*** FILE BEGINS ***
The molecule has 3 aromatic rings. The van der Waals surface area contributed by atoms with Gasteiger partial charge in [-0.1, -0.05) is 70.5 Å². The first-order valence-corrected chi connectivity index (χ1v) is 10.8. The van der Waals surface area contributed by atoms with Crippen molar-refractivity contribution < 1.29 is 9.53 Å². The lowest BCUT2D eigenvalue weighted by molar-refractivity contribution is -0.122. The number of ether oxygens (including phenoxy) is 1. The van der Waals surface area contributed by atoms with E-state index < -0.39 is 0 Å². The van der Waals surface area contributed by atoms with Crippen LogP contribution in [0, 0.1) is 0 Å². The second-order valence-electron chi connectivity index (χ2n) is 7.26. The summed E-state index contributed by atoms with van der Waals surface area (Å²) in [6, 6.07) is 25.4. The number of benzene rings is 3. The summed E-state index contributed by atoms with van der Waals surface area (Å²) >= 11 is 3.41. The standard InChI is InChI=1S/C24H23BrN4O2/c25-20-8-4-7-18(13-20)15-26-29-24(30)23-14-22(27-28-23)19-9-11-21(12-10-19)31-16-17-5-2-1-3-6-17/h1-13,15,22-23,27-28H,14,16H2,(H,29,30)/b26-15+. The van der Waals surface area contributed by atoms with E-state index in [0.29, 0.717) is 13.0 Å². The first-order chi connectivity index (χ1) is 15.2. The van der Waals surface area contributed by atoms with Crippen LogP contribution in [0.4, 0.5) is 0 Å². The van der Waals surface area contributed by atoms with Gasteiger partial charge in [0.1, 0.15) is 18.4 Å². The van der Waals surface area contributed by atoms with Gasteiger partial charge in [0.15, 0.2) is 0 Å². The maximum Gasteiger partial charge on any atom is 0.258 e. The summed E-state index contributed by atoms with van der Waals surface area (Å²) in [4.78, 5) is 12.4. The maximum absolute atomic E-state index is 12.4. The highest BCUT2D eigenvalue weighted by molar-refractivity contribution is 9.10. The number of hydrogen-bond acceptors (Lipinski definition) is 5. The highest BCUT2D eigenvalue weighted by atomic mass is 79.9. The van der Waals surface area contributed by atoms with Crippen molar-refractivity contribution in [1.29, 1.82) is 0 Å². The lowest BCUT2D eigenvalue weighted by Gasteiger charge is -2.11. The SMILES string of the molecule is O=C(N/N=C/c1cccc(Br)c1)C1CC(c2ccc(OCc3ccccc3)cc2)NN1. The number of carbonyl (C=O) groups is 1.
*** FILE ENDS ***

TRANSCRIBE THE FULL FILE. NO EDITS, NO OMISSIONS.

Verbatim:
The molecule has 3 aromatic rings. The van der Waals surface area contributed by atoms with Gasteiger partial charge in [-0.1, -0.05) is 70.5 Å². The first-order valence-corrected chi connectivity index (χ1v) is 10.8. The van der Waals surface area contributed by atoms with Crippen molar-refractivity contribution < 1.29 is 9.53 Å². The lowest BCUT2D eigenvalue weighted by molar-refractivity contribution is -0.122. The number of ether oxygens (including phenoxy) is 1. The van der Waals surface area contributed by atoms with E-state index < -0.39 is 0 Å². The van der Waals surface area contributed by atoms with Crippen LogP contribution in [0, 0.1) is 0 Å². The second-order valence-electron chi connectivity index (χ2n) is 7.26. The summed E-state index contributed by atoms with van der Waals surface area (Å²) in [6, 6.07) is 25.4. The number of benzene rings is 3. The summed E-state index contributed by atoms with van der Waals surface area (Å²) >= 11 is 3.41. The standard InChI is InChI=1S/C24H23BrN4O2/c25-20-8-4-7-18(13-20)15-26-29-24(30)23-14-22(27-28-23)19-9-11-21(12-10-19)31-16-17-5-2-1-3-6-17/h1-13,15,22-23,27-28H,14,16H2,(H,29,30)/b26-15+. The van der Waals surface area contributed by atoms with E-state index in [0.29, 0.717) is 13.0 Å². The first-order chi connectivity index (χ1) is 15.2. The van der Waals surface area contributed by atoms with Crippen LogP contribution in [0.4, 0.5) is 0 Å². The van der Waals surface area contributed by atoms with Gasteiger partial charge in [0.1, 0.15) is 18.4 Å². The van der Waals surface area contributed by atoms with Gasteiger partial charge in [0.15, 0.2) is 0 Å². The maximum Gasteiger partial charge on any atom is 0.258 e. The summed E-state index contributed by atoms with van der Waals surface area (Å²) in [4.78, 5) is 12.4. The maximum absolute atomic E-state index is 12.4. The highest BCUT2D eigenvalue weighted by molar-refractivity contribution is 9.10. The number of hydrogen-bond acceptors (Lipinski definition) is 5. The highest BCUT2D eigenvalue weighted by atomic mass is 79.9. The van der Waals surface area contributed by atoms with Crippen molar-refractivity contribution in [1.29, 1.82) is 0 Å². The lowest BCUT2D eigenvalue weighted by Gasteiger charge is -2.11. The SMILES string of the molecule is O=C(N/N=C/c1cccc(Br)c1)C1CC(c2ccc(OCc3ccccc3)cc2)NN1. The number of carbonyl (C=O) groups is 1.